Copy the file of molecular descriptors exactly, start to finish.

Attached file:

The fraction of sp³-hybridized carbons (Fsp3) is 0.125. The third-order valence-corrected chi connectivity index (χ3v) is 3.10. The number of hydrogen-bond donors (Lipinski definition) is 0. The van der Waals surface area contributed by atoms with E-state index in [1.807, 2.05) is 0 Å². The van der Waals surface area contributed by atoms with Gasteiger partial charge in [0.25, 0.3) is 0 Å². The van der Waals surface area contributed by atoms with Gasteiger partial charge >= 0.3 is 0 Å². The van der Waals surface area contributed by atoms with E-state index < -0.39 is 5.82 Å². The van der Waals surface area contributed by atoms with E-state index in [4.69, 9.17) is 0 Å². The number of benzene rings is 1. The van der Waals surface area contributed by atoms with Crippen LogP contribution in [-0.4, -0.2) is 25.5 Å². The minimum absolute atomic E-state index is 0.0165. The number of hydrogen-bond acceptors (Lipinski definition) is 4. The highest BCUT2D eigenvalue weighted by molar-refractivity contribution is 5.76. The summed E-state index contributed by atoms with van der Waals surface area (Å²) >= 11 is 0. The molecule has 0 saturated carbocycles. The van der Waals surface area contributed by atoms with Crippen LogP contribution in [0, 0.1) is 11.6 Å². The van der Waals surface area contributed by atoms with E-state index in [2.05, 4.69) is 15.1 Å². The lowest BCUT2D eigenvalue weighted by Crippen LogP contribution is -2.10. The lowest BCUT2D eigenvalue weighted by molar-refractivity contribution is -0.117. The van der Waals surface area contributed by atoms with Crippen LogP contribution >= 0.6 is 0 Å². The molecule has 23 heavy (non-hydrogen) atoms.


The fraction of sp³-hybridized carbons (Fsp3) is 0.125. The third-order valence-corrected chi connectivity index (χ3v) is 3.10. The number of hydrogen-bond donors (Lipinski definition) is 0. The van der Waals surface area contributed by atoms with E-state index in [1.807, 2.05) is 0 Å². The van der Waals surface area contributed by atoms with Gasteiger partial charge in [0.25, 0.3) is 0 Å². The van der Waals surface area contributed by atoms with Gasteiger partial charge >= 0.3 is 0 Å². The van der Waals surface area contributed by atoms with E-state index < -0.39 is 5.82 Å². The van der Waals surface area contributed by atoms with E-state index in [4.69, 9.17) is 0 Å². The number of benzene rings is 1. The van der Waals surface area contributed by atoms with Crippen LogP contribution in [-0.4, -0.2) is 25.5 Å². The minimum absolute atomic E-state index is 0.0165. The number of hydrogen-bond acceptors (Lipinski definition) is 4. The highest BCUT2D eigenvalue weighted by molar-refractivity contribution is 5.76. The summed E-state index contributed by atoms with van der Waals surface area (Å²) >= 11 is 0. The molecule has 0 saturated carbocycles. The van der Waals surface area contributed by atoms with Crippen LogP contribution in [0, 0.1) is 11.6 Å². The van der Waals surface area contributed by atoms with E-state index in [2.05, 4.69) is 15.1 Å². The lowest BCUT2D eigenvalue weighted by Crippen LogP contribution is -2.10. The lowest BCUT2D eigenvalue weighted by molar-refractivity contribution is -0.117. The van der Waals surface area contributed by atoms with Crippen LogP contribution >= 0.6 is 0 Å². The molecule has 23 heavy (non-hydrogen) atoms.